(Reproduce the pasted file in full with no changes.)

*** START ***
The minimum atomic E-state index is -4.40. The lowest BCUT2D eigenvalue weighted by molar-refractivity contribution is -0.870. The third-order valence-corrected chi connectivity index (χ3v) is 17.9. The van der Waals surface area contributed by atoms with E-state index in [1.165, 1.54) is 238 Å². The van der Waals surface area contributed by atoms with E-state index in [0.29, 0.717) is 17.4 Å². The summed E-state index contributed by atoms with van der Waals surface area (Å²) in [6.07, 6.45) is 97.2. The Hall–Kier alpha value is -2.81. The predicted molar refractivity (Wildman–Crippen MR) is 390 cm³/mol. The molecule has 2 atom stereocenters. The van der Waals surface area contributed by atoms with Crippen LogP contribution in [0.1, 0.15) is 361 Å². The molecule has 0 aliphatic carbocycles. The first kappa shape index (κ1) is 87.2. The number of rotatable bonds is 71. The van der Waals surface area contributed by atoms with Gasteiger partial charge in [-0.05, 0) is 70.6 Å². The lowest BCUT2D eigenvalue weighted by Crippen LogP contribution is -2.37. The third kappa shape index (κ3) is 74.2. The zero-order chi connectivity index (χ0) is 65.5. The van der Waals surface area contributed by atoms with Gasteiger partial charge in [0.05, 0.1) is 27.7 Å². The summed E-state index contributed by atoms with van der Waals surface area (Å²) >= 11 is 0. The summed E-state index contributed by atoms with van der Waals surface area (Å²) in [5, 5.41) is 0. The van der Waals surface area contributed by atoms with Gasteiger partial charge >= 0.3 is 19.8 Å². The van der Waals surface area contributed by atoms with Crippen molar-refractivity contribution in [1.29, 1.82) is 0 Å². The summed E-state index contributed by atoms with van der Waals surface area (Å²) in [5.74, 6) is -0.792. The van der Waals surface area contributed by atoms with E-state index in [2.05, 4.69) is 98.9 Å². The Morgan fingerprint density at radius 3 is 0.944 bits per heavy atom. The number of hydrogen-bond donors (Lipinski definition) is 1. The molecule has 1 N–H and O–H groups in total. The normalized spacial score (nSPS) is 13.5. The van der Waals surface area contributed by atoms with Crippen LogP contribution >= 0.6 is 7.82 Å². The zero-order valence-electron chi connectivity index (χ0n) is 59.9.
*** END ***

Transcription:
The minimum atomic E-state index is -4.40. The lowest BCUT2D eigenvalue weighted by molar-refractivity contribution is -0.870. The third-order valence-corrected chi connectivity index (χ3v) is 17.9. The van der Waals surface area contributed by atoms with E-state index in [1.165, 1.54) is 238 Å². The van der Waals surface area contributed by atoms with E-state index in [0.29, 0.717) is 17.4 Å². The summed E-state index contributed by atoms with van der Waals surface area (Å²) in [6.07, 6.45) is 97.2. The Hall–Kier alpha value is -2.81. The predicted molar refractivity (Wildman–Crippen MR) is 390 cm³/mol. The molecule has 2 atom stereocenters. The van der Waals surface area contributed by atoms with Crippen LogP contribution in [0.1, 0.15) is 361 Å². The molecule has 0 aliphatic carbocycles. The first kappa shape index (κ1) is 87.2. The number of rotatable bonds is 71. The van der Waals surface area contributed by atoms with Gasteiger partial charge in [-0.05, 0) is 70.6 Å². The lowest BCUT2D eigenvalue weighted by Crippen LogP contribution is -2.37. The third kappa shape index (κ3) is 74.2. The zero-order chi connectivity index (χ0) is 65.5. The van der Waals surface area contributed by atoms with Gasteiger partial charge in [0.05, 0.1) is 27.7 Å². The summed E-state index contributed by atoms with van der Waals surface area (Å²) >= 11 is 0. The summed E-state index contributed by atoms with van der Waals surface area (Å²) in [5, 5.41) is 0. The van der Waals surface area contributed by atoms with Gasteiger partial charge >= 0.3 is 19.8 Å². The van der Waals surface area contributed by atoms with Crippen molar-refractivity contribution in [1.29, 1.82) is 0 Å². The summed E-state index contributed by atoms with van der Waals surface area (Å²) in [5.74, 6) is -0.792. The van der Waals surface area contributed by atoms with E-state index in [2.05, 4.69) is 98.9 Å². The Morgan fingerprint density at radius 3 is 0.944 bits per heavy atom. The number of hydrogen-bond donors (Lipinski definition) is 1. The molecule has 1 N–H and O–H groups in total. The normalized spacial score (nSPS) is 13.5. The van der Waals surface area contributed by atoms with Crippen LogP contribution >= 0.6 is 7.82 Å². The zero-order valence-electron chi connectivity index (χ0n) is 59.9.